In Turkey, prices are rising rapidly. However, inflation may be even more severe than stated. Economists and analysts doubt the official numbers.
Inflation in Turkey keeps rising. In June, the cost of living increased by 78.6 percent compared to the same month last year, according to the national statistics office Turkstat. In May, the inflation rate was around 74 percent.
Inflation has thus reached its highest level since autumn 1998. However, they may be even higher than officially stated. Opposition politicians, economists and financial analysts accuse the government of glossing over the figures and assume that the rate will be significantly higher.
President Recep Tayyip Erdogan fired the head of the statistics agency in February. Under the new boss, she no longer publishes average prices for individual items, but only for product groups. That makes you suspicious.
To put this in context: The Istanbul-based inflation research group Enag estimates inflation for June at around 175 percent. Swedish analyst Erik Meyersson has compared the official inflation figures with the cost of living in Istanbul, published by the metropolis' chamber of commerce. The latter rose by more than 94 percent in June and was therefore much stronger. "That doesn't necessarily increase Turkstat's credibility," Meyersson said.
According to the official figures, transport (which includes petrol, for example) and food in particular have become significantly more expensive. Manufacturing costs also continued to rise. According to the statistics office, the prices that producers receive for their goods rose by around 138 percent over the year. Producer prices are included in consumer prices with a time lag and only partially.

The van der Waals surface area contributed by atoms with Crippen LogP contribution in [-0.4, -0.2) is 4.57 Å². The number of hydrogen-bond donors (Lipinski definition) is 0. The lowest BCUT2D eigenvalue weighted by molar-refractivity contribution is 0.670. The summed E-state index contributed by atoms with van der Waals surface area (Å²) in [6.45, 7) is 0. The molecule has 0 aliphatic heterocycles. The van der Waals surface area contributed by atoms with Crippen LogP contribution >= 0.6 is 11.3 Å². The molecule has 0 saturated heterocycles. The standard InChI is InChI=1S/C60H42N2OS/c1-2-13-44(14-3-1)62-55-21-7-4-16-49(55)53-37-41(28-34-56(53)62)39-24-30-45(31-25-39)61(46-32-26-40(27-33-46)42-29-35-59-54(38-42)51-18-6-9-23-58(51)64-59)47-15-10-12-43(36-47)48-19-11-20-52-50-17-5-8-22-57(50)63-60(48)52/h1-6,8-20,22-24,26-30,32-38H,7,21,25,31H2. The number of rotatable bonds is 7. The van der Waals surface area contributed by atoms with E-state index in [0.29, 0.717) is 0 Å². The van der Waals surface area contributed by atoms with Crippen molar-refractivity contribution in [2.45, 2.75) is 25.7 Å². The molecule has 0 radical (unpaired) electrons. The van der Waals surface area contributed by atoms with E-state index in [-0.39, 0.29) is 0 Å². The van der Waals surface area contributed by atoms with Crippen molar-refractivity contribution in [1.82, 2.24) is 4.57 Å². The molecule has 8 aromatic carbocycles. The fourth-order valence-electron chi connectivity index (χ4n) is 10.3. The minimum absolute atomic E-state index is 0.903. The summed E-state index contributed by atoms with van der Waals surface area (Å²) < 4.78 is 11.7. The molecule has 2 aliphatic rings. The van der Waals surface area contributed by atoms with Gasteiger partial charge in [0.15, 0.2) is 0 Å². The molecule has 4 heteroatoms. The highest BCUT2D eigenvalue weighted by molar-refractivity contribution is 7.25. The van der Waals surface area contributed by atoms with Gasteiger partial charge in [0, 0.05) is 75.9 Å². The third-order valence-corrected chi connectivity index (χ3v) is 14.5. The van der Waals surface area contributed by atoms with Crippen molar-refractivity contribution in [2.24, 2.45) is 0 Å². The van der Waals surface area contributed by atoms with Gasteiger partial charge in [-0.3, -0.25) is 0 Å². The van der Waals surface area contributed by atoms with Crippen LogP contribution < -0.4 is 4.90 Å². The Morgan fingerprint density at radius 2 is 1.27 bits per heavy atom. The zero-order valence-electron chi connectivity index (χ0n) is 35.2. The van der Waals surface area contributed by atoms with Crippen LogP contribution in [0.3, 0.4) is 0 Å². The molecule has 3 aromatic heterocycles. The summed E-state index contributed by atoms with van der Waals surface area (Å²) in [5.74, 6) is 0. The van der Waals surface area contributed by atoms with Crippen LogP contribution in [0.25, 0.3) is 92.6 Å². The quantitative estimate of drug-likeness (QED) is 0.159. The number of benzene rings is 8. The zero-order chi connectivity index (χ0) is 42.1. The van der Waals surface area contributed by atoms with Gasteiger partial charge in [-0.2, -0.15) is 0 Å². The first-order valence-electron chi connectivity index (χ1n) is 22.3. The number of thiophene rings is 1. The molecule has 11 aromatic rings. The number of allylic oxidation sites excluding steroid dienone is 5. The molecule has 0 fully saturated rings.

The inflation rate in Turkey is driven by several factors. The weak national currency, the lira, has been causing prices to rise significantly for a long time, since goods imported into Turkey are becoming more expensive as a result. The prices of many raw materials are also rising sharply. The lira lost 44 percent against the dollar in 2021 and is already down 21 percent this year.
The central bank has nevertheless lowered the key interest rate significantly. Erdogan had made the - formally independent - central bank obedient by throwing out three heads one after the other and finding a governor in Sahap Kavcioglu, who met the head of state's demand for lower interest rates. The key interest rate in Turkey is currently 14 percent. In March last year it was 19 percent.
Erdogan describes interest rates as the "mother of all evils" and claims, contrary to economic doctrine, that high interest rates cause high inflation and low interest rates cause low inflation. The background: Higher interest rates slow down economic growth. However, Erdogan wants to avoid the economy losing momentum. Because presidential elections are planned for June next year, and he wants to make his re-election possible with strong economic growth.
Erdogan is betting that high inflation will soon come down. The principle of hope also applies to the central bank: Most economists expect that they will stick to their unorthodox monetary policy and that they will not raise interest rates in the foreseeable future.